Hotels hit by bedbugs plague

A new breed of super bedbugs is plaguing small London hotels, a hotel guide out today reveals.

One American tourist was so badly bitten he had to have medical treatment, according to The Good Hotel Guide 1998, published this week. The guide said London had "some of the dingiest hotels of any Western city, with indifferent service, shabby rooms, thin walls and depressing decor".

It described the fast-moving, voracious bug (cimex lectularius) as "a new peril for visitors". The super bugs were first spotted in 1997 in hotels in the Earl's Court area of west London after a survey of more than 300 hotels by Kensington and Chelsea's environmental health chiefs, said the guide.

Its editors called for cheap hotels to raise their standards and said it was no wonder tourists complained.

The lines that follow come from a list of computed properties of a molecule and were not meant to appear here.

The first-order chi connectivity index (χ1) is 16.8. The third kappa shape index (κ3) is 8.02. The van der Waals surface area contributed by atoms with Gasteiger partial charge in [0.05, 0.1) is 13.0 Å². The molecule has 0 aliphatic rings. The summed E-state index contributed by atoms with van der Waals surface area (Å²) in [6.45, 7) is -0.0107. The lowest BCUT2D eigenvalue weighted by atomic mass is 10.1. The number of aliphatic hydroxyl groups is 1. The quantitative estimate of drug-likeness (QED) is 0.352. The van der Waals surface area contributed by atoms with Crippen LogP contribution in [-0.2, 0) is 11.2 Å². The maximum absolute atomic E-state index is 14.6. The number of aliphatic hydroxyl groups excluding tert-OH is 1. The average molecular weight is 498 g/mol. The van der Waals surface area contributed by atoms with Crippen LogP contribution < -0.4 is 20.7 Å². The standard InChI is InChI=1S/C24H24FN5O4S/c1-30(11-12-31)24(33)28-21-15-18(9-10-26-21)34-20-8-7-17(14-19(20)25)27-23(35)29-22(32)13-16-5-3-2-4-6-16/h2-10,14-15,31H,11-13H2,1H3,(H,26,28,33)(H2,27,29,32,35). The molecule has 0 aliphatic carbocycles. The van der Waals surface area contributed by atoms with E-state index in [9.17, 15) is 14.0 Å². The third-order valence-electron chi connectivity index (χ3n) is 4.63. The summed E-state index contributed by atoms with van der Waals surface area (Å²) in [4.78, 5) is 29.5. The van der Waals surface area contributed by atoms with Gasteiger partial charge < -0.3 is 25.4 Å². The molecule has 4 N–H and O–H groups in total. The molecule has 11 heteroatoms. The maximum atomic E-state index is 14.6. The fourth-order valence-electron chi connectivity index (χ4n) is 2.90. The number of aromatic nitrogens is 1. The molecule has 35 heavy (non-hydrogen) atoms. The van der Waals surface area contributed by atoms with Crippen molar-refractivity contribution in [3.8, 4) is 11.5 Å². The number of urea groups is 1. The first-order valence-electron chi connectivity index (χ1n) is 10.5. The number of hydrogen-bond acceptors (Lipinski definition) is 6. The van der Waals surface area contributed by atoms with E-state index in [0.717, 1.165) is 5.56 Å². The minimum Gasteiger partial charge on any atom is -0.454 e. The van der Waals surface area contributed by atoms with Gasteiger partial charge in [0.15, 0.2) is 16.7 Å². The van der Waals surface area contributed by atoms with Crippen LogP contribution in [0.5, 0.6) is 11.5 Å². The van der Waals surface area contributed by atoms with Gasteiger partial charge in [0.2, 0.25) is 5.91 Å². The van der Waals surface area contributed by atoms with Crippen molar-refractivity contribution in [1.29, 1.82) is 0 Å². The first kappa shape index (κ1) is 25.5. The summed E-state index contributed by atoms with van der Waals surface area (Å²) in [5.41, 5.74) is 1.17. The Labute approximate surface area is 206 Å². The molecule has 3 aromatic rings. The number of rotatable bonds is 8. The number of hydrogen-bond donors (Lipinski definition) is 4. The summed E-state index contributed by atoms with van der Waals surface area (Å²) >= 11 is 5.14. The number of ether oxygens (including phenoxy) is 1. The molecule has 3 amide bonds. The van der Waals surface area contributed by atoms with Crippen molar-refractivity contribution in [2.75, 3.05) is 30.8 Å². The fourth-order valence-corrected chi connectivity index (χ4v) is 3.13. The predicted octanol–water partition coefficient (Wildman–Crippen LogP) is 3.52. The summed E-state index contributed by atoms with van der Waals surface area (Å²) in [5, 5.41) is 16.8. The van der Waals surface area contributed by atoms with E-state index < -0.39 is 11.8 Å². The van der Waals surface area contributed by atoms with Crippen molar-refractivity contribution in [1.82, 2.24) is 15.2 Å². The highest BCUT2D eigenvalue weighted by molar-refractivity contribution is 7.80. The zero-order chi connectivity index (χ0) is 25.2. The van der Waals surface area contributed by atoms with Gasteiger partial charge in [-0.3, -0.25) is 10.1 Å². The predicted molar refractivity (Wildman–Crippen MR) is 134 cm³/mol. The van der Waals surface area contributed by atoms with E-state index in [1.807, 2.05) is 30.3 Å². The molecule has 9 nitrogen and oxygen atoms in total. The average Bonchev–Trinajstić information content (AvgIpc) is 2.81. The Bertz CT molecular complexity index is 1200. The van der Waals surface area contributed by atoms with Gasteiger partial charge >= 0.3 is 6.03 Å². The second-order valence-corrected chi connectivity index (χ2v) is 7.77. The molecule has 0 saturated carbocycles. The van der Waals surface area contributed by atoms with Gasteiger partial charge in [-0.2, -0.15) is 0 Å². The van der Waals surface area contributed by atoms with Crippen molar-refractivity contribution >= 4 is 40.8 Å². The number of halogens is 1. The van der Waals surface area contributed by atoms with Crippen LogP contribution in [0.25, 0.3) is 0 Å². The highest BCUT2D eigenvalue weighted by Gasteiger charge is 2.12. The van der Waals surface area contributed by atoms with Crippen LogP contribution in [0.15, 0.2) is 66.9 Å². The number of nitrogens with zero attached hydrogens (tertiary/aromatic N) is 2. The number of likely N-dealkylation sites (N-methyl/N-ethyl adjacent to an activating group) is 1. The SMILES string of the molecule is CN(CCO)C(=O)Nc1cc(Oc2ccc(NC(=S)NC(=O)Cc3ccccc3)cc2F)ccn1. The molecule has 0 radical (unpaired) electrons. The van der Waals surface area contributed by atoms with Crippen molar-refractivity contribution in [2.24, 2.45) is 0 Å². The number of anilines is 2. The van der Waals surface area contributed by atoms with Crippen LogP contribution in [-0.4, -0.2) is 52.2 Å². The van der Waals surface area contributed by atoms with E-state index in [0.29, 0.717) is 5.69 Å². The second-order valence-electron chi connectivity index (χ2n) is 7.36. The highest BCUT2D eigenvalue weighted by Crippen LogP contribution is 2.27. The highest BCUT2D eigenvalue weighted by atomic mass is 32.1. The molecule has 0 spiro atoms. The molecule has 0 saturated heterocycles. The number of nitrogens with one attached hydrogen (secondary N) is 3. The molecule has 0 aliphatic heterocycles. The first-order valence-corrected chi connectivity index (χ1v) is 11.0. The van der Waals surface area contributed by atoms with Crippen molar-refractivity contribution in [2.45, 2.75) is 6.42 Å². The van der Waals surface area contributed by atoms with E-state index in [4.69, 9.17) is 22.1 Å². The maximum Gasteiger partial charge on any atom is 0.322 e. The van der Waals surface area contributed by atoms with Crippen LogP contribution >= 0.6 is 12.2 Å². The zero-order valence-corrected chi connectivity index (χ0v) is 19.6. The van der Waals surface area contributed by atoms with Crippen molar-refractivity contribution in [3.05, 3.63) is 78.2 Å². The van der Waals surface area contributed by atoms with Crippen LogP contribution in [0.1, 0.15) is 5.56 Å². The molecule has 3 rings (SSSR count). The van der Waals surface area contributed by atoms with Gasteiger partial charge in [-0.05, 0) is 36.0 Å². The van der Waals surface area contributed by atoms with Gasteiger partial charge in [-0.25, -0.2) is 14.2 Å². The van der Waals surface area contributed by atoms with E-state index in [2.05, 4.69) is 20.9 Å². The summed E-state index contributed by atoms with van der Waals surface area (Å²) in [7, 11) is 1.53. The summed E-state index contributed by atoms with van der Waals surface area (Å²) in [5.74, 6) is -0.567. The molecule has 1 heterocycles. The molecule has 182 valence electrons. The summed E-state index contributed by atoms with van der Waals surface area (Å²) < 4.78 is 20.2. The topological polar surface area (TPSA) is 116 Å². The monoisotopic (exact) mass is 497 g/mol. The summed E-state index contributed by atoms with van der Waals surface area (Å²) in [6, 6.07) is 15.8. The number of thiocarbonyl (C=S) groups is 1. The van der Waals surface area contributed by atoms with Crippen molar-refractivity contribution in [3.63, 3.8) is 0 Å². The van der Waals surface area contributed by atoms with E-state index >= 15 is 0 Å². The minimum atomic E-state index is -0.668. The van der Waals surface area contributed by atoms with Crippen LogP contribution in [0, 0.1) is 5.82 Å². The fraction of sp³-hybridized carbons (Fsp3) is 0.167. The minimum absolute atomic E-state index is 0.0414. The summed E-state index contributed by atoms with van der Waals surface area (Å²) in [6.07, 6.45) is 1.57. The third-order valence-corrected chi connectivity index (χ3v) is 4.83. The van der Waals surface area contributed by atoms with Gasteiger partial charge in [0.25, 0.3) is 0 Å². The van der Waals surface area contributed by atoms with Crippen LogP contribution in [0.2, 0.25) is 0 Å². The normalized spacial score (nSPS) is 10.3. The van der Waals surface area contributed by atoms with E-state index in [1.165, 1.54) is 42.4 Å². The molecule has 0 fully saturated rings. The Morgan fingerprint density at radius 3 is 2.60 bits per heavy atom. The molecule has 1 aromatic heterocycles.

"Disgracefully, some of these doss-houses are endorsed by tourist board and hotel associations which should know better," said the guide. "A budget hotel doesn't have to have a central location, but it should be clean and reasonably quiet, with easy access to public transport."

The guide also said that complaints about unexpected costs which bump up hotel bills, such as added service and VAT charges not included in quotations, continued to increase among regular readers of the guide.

tThe Good Hotel Guide 1998, by Hilary Rubinstein and Caroline Raphael; published by Ebury Press; pounds 12.99.

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